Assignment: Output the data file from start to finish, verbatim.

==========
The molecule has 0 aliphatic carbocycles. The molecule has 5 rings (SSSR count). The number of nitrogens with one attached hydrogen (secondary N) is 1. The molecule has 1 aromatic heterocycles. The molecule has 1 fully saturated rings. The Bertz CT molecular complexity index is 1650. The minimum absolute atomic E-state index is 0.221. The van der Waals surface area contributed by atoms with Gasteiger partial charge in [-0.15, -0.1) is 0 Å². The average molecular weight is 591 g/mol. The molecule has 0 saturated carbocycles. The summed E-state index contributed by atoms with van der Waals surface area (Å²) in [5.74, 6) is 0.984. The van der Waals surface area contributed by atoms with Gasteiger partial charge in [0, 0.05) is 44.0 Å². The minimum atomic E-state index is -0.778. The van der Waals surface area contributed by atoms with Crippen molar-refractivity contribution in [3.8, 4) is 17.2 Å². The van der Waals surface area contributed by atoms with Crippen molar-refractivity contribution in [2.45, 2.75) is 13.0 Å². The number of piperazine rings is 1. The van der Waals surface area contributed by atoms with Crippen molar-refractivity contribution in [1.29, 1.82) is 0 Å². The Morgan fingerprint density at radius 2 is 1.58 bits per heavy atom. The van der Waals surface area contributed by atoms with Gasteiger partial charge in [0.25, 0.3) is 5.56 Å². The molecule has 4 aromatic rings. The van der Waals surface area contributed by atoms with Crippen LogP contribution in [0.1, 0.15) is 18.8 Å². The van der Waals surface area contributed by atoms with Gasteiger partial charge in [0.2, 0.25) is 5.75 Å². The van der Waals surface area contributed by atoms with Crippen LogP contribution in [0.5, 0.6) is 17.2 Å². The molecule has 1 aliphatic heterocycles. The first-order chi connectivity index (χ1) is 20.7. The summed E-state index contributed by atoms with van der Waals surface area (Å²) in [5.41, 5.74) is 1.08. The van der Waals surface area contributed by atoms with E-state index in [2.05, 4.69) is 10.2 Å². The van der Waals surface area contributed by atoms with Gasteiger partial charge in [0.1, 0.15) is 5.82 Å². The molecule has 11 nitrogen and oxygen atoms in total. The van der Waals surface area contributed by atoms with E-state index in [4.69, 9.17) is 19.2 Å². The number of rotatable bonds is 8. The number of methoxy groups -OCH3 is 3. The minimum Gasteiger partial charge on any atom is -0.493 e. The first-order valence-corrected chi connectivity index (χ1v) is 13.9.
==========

The molecule has 0 aliphatic carbocycles. The molecule has 5 rings (SSSR count). The number of nitrogens with one attached hydrogen (secondary N) is 1. The molecule has 1 aromatic heterocycles. The molecule has 1 fully saturated rings. The Bertz CT molecular complexity index is 1650. The minimum absolute atomic E-state index is 0.221. The van der Waals surface area contributed by atoms with Gasteiger partial charge in [-0.15, -0.1) is 0 Å². The average molecular weight is 591 g/mol. The molecule has 0 saturated carbocycles. The summed E-state index contributed by atoms with van der Waals surface area (Å²) in [5.74, 6) is 0.984. The van der Waals surface area contributed by atoms with Gasteiger partial charge in [0, 0.05) is 44.0 Å². The minimum atomic E-state index is -0.778. The van der Waals surface area contributed by atoms with Crippen molar-refractivity contribution in [3.8, 4) is 17.2 Å². The van der Waals surface area contributed by atoms with Crippen molar-refractivity contribution in [2.45, 2.75) is 13.0 Å². The number of piperazine rings is 1. The van der Waals surface area contributed by atoms with Crippen molar-refractivity contribution in [1.29, 1.82) is 0 Å². The Morgan fingerprint density at radius 2 is 1.58 bits per heavy atom. The van der Waals surface area contributed by atoms with Gasteiger partial charge in [0.25, 0.3) is 5.56 Å². The molecule has 4 aromatic rings. The van der Waals surface area contributed by atoms with Crippen LogP contribution in [0.1, 0.15) is 18.8 Å². The van der Waals surface area contributed by atoms with Gasteiger partial charge in [0.2, 0.25) is 5.75 Å². The van der Waals surface area contributed by atoms with Crippen LogP contribution in [0.5, 0.6) is 17.2 Å². The molecule has 1 aliphatic heterocycles. The first-order chi connectivity index (χ1) is 20.7. The summed E-state index contributed by atoms with van der Waals surface area (Å²) in [5.41, 5.74) is 1.08. The van der Waals surface area contributed by atoms with E-state index in [2.05, 4.69) is 10.2 Å². The van der Waals surface area contributed by atoms with Gasteiger partial charge in [0.1, 0.15) is 5.82 Å². The molecule has 11 nitrogen and oxygen atoms in total. The van der Waals surface area contributed by atoms with E-state index in [4.69, 9.17) is 19.2 Å². The number of rotatable bonds is 8. The number of methoxy groups -OCH3 is 3. The minimum Gasteiger partial charge on any atom is -0.493 e. The first-order valence-corrected chi connectivity index (χ1v) is 13.9.